The Man Who Would Be King

By the pricking of my thumbs,
Something wicked this way comes.
– Macbeth, Act IV, Scene I

If Bono is right when he sings that “ambition bites the nails of success”, then Saul “Canelo” Alvarez has been doing plenty of chewing lately. Last week boxing fans learned the 23-year-old Mexican super welterweight has agreed to accept the challenge of Erislandy Lara to find out who is the best 154-pounder not named Floyd. Last Sunday night it was confirmed via twitter that the fight is indeed on and Saul Alvarez and Erislandy Lara will meet July 12 at the MGM Grand in one of the best matches the sport can offer.

The contest is a boon for boxing fans, who’ll see the two most talented full-time super welterweights lock horns in a pick’em fight. While the Mexican holds the edge in both size and power, Lara is perceived by many the more skilled pugilist. Given Canelo’s lacklustre performance the last time he faced a master boxer (think Floyd), not to mention the difficulty he experienced tangling with an opponent Lara dominated (think Austin Trout), the Cuban must be considered a serious threat to befuddle and maybe even humble the Mexican.

While we can later analyze things from a technical point of view, right now it’s important to point out the unique circumstances of this match coming together so quickly. Still fresh in our memory is the image of Lara mounting the podium to challenge Canelo at the press conference following the red-head’s domination of Alfredo Angulo. After Saul brusquely dismissed Lara, no one expected this fight to be made anytime soon, and indeed Lara was slated to headline a minor card in Las Vegas against Ishe Smith the day before Mayweather’s Cinco de Mayo extravaganza. Only a few weeks ago it was hard to find anyone who believed Canelo would step up to face Lara, who looked nothing short of dominant against the talented Trout this past December.

Lara got his wish and will face Canelo on July 12

Some will say that given Canelo’s intention to compete three times this year and the dearth of recognizable names at 154, he had little choice but to face Lara. But the truth is someone with Canelo’s mass appeal will always have options, and from among those available he has chosen the most challenging. But he has also set himself up for the best possible pay-off: even if he sustains a loss, his willingness to face the toughest competition will be commended. And Lara, coming off big wins against Trout and an Angulo far more primed than the one who absorbed a horrible beating from Alvarez, has never been more highly regarded. The truth is, for Alvarez, there’s much to gain and less to lose in taking on “The American Dream.”

But there’s also something to be said about Canelo’s recent level of competition on the whole, which speaks clearly to young Saul’s moxy. It’s true he fought a long string of undersized, faded and outmatched opponents, even as he started headlining cards on HBO and Showtime. But to his credit, when he finally stepped up, he did it with authority. To wit, over his last three fights Alvarez has narrowly defeated Austin Trout, lost to Mayweather, and put a beating on a fading “Perro” who was coming off a competitive loss to Lara. By facing Erislandy next, he puts together a run of four consecutive matches against four champions or top contenders. How many active boxers can boast that?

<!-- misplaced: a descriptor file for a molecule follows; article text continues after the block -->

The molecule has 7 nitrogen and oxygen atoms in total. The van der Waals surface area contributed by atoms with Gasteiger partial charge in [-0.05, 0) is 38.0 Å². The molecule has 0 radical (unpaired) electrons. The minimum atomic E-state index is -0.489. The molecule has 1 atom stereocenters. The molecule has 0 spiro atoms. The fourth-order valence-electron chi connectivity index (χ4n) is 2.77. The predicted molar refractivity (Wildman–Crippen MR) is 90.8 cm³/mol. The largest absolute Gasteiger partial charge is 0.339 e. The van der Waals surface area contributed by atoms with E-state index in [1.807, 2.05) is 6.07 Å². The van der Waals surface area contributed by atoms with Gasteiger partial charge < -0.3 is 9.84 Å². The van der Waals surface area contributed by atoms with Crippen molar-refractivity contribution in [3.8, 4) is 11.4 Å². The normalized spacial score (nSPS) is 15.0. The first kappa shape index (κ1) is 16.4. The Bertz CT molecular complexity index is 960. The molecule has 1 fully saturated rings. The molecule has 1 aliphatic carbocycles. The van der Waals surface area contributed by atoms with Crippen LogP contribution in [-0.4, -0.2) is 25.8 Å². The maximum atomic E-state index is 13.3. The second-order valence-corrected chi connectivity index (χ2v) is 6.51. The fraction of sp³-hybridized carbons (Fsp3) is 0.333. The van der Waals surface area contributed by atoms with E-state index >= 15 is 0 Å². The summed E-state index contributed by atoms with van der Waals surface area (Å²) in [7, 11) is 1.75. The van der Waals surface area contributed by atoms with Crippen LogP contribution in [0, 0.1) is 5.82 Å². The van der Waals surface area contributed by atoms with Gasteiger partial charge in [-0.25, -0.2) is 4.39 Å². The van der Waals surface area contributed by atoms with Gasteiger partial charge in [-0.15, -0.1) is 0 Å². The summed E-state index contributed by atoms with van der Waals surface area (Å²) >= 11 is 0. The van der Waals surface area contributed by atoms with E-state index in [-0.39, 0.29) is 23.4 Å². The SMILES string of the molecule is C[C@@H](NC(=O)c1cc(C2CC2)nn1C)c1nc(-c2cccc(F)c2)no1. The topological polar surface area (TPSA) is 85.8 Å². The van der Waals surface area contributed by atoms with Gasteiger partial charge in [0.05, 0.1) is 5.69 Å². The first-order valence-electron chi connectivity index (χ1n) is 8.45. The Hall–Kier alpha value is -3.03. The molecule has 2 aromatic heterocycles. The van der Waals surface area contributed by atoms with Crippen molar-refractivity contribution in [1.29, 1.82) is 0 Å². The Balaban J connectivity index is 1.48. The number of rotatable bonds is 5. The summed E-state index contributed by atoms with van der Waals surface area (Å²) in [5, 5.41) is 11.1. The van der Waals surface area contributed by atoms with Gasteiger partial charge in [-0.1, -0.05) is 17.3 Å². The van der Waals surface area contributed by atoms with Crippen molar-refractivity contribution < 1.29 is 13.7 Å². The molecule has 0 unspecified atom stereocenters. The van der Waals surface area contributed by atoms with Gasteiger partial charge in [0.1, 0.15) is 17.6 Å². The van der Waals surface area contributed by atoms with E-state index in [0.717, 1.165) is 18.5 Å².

To put in perspective how much Canelo’s star-power has grown, it’s interesting to compare the divergent paths of Alvarez and his countryman Julio Cesar Chavez Jr. In September of 2012, Jr. challenged Sergio Martinez for the undisputed middleweight crown, while on the same night Canelo disdainfully busted up Josesito Lopez. By going toe-to-toe for TV ratings, the two stars competed for the hearts and minds of millions of Latino boxing fans. Almost two years later, Canelo is regarded as the more talented inside the ring and the more collected and mature outside it. Chavez Jr. is viewed as something of a happy-go-lucky buffoon who makes the most of what comes his way, essentially committed only to his own whims and impulses, and always aware his dad, his promoter and whoever heads the WBC have his back.

Ruthless careerist meets pothead buffoon.

But where Chavez’ tomfoolery is for the most part inconsequential, there’s a disturbing side to the Canelo operation which occasionally surfaces before being efficiently contained by its PR machine. The incident which most obviously illustrates this is the widely-circulated story that in 2011 Canelo beat up former light-flyweight title holder Ulises “Archie” Solis over a misunderstanding Canelo sought to clarify with his fists outside the ring. While the story elicited some attention from the mainstream media, and allegedly an arrest warrant from the Mexican police, no real repercussions befell Canelo. Ulises posited that it was because Alvarez bought off both police and media.

There’s also the story unearthed by Deadspin’s Eric Nusbaum that one of Canelo’s brothers “killed a guy” in Juanacatlan, Jalisco, where Canelo and his brothers grew up. Nusbaum speculates this episode is the reason Canelo and his clan don’t often return to their native town. And more recently, there’s the report published in a Mexican magazine that Canelo pounded so furiously on 40-year-old sparring partner Javier Jauregui that he was rushed to hospital where he later died. It is this last incident which led to Canelo barring Televisa, which owns the magazine in question, from broadcasting his upcoming fight with Lara. Canelo denies the story and is reportedly furious at the Mexican TV network.